• In almost any other context, real or fictional, the person seeking a peaceful solution with less bloodshed would be viewed as the voice of reason, while the one refusing to even consider peace talks and urging to wage a war until the last man would be viewed as a delusional war-monger. However, because the opponents are the Nazis, modern viewer sees Churchill as the Only Sane Man and those seeking peace talks as hopelessly naive and out of touch with reality.
  • Demoted to Extra: Leader Of The Opposition/Labour Party leader Clement Attlee makes only a few fleeting appearances throughout the film, despite also being a member of the war cabinet and Churchill's immediate successor as Prime Minister. (And it was Attlee and Labour who were responsible for Churchill getting the job in the first place, after they refused to back Chamberlain's government anymore.)
  • Elmuh Fudd Syndwome: King George VI has a very noticeable rhotic speech pattern, especially when he invites Churchill to become "Pwime Ministew." In real life, Lord Halifax also had similar speech pattern, but this is not portrayed in the film.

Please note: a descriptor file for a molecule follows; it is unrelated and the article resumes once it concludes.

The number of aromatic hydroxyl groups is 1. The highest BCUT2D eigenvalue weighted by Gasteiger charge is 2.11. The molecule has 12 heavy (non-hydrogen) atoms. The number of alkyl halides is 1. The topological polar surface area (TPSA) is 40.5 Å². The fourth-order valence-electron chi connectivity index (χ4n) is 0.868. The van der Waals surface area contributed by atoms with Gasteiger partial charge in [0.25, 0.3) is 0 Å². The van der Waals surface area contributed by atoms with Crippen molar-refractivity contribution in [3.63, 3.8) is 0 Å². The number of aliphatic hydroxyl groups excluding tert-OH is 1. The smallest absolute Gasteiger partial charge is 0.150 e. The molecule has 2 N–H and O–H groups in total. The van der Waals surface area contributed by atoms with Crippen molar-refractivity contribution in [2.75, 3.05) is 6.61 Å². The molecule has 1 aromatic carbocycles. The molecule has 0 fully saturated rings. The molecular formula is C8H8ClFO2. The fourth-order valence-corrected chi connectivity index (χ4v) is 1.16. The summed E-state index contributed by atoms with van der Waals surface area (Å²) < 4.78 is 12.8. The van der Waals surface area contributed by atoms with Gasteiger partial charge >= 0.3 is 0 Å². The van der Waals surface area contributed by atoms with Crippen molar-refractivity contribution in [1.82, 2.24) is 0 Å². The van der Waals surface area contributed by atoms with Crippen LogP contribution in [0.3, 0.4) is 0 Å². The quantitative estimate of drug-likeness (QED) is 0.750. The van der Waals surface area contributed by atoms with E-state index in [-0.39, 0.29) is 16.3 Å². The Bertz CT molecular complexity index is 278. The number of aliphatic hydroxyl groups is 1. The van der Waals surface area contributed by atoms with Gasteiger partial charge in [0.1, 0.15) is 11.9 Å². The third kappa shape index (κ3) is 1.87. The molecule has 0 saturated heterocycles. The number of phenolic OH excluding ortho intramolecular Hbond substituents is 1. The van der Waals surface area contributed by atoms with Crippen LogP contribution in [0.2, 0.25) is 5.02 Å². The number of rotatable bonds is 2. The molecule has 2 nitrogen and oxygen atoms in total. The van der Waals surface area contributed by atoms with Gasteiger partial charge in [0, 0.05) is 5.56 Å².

• Enemy Mine: The Conservatives and Labour form a wartime coalition government, with Churchill giving Clement Attlee a place in the war cabinet. Churchill actually faces much more opposition from within his own party.
  • Flipping the Bird: Churchill has to be informed that when he makes the "V" gesture with the palm facing inward, he is basically doing this. He takes it well.
  • Foregone Conclusion: Since it is based on a true story, everyone already knows that Churchill remained in post until 1945, didn't make early peace negociations with the Axis, and that the Dunkirk evacuation saved most of the British troops.
  • Foreshadowing: Churchill's (fictional) visit to the London Underground is foreshadowed by a comment he makes early in the film, about how he tried to ride the Underground once, got lost, and came right back up.
  • Good Is Not Nice: Churchill is rude, cantankerous, short-tempered, stubborn, and absolutely determined to not give an inch to the Nazis.
  • Greater-Scope Villain: Adolf Hitler is never seen outside of stock footage and a few children's masks, but it's he and Nazi Germany's war against Europe that drives the conflict of the film.
  • Head-in-the-Sand Management: Downplayed. The film makes it clear that Chamberlain is a good man and quite competent when it comes to domestic matters, but wholly unprepared to be a wartime prime minister.
  • Hero of Another Story: The "Little Ships" on their way to Dunkirk, explored in depth in Dunkirk and the subject of the Film Within a Film in Their Finest.